Harvard University and the Korea International Trade Association (KITA) recently announced an agreement (Dec. 10) to advance modern Korean scholarship at the University.
KITA, through its philanthropic arm, the Korea Sanhak Foundation (KSF), has broadened the gift terms of the $13 million Modern Korea Economy and Society Professorship to promote expanded academic opportunities at Harvard. In addition to supporting tenured or nontenured professors in modern Korean studies in the Faculty of Arts and Sciences (FAS), the funds may now be used for related visiting faculty appointments, dissertation research and writing, graduate fellowship support, and research programs in modern Korean economy and society.
“The agreement is wonderful news for KITA/KSF and for the University,” said Jorge I. Domínguez, Harvard’s vice provost for international affairs and Antonio Madero Professor of Mexican and Latin American Politics and Economics. “This is a significant gift, with important implications for Korean scholarship, and we are grateful to KITA and KSF for strengthening a partnership that the University holds in high regard.”
Domínguez praised Il SaKong, KITA and KSF chairman and CEO — who also chairs the G20 Summit Korea Coordinating Committee — for his leadership in reaching a new accord. “Dr. SaKong was instrumental in facilitating the open dialogue that ultimately led to this announcement.”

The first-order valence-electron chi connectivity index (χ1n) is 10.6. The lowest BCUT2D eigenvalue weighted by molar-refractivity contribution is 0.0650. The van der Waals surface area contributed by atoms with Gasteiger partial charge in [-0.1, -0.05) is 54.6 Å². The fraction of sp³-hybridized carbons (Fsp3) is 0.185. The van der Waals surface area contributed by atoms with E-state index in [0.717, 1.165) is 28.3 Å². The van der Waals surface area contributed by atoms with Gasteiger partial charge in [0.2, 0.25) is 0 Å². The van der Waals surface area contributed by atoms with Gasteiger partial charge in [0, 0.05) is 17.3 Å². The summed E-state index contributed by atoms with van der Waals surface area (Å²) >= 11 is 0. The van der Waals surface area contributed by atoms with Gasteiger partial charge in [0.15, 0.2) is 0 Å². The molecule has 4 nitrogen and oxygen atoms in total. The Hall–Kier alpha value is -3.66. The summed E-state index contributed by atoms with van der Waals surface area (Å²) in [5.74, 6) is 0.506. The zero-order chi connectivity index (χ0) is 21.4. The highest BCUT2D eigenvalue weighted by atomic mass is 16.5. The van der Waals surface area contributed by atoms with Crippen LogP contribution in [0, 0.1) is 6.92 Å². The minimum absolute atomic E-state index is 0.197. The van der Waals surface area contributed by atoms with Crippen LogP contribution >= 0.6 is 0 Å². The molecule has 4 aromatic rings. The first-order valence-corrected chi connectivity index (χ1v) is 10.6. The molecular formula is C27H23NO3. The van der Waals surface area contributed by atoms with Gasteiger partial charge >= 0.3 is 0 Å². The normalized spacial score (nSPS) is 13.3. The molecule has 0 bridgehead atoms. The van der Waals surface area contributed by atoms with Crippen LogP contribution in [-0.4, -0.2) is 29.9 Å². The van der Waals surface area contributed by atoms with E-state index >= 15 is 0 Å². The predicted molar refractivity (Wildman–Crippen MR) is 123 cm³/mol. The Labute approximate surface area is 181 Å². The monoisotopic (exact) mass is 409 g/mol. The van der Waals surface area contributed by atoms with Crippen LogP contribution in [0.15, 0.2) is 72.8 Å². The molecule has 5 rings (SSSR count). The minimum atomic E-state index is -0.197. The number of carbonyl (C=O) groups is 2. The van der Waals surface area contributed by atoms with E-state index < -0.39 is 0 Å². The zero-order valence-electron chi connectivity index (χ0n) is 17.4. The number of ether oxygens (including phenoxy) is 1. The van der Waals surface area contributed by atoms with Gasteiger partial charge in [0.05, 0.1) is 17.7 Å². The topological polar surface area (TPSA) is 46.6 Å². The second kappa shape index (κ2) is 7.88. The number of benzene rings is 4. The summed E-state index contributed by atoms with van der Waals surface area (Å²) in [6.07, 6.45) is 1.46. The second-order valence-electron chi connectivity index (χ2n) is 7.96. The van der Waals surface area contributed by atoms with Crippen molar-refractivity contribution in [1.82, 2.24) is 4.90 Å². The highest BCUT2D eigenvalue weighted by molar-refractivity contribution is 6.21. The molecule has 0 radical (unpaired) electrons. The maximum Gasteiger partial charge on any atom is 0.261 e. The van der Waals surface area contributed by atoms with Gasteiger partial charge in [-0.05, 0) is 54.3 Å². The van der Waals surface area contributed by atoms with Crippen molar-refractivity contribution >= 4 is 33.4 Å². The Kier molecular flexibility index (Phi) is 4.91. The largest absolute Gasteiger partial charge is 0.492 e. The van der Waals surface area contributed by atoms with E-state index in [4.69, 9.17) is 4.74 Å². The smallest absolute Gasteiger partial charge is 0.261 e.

Harvard President Drew Faust, Lincoln Professor of History, described the agreement as a reaffirmation of the University’s commitment to advancing the field of modern Korean studies in the United States. “KITA and the Sanhak Foundation are enabling Harvard to attract talented faculty and to support young scholars,” she said. “I am grateful to Dr. SaKong for his passionate support of Korean scholarship, and for his efforts to broaden the scope of Harvard’s teaching and research in this important area of study.”
First funded by KSF (formerly the Korean Traders Scholarship Foundation) in 1975, the gift has provided for teaching and research support of junior faculty, and for the naming of a senior faculty member to the chair. Carter Eckert, Yoon Se Young Professor of Korean History and acting director of Harvard’s Korea Institute, held the chair before assuming his current professorship.
In highlighting the spirit of collaboration that led to the agreement, Domínguez noted the invaluable contributions of several Harvard faculty and staff, particularly Eckert; David McCann, Korea Foundation Professor of Korean Literature and director of the Korea Institute; Dwight Perkins, Harold Hitchings Burbank Research Professor of Political Economy; and Susan Lee Laurence, associate director of the Korea Institute.
The Korea International Trade Association is the largest business association in the Republic of Korea. KITA currently has 65,000 member companies.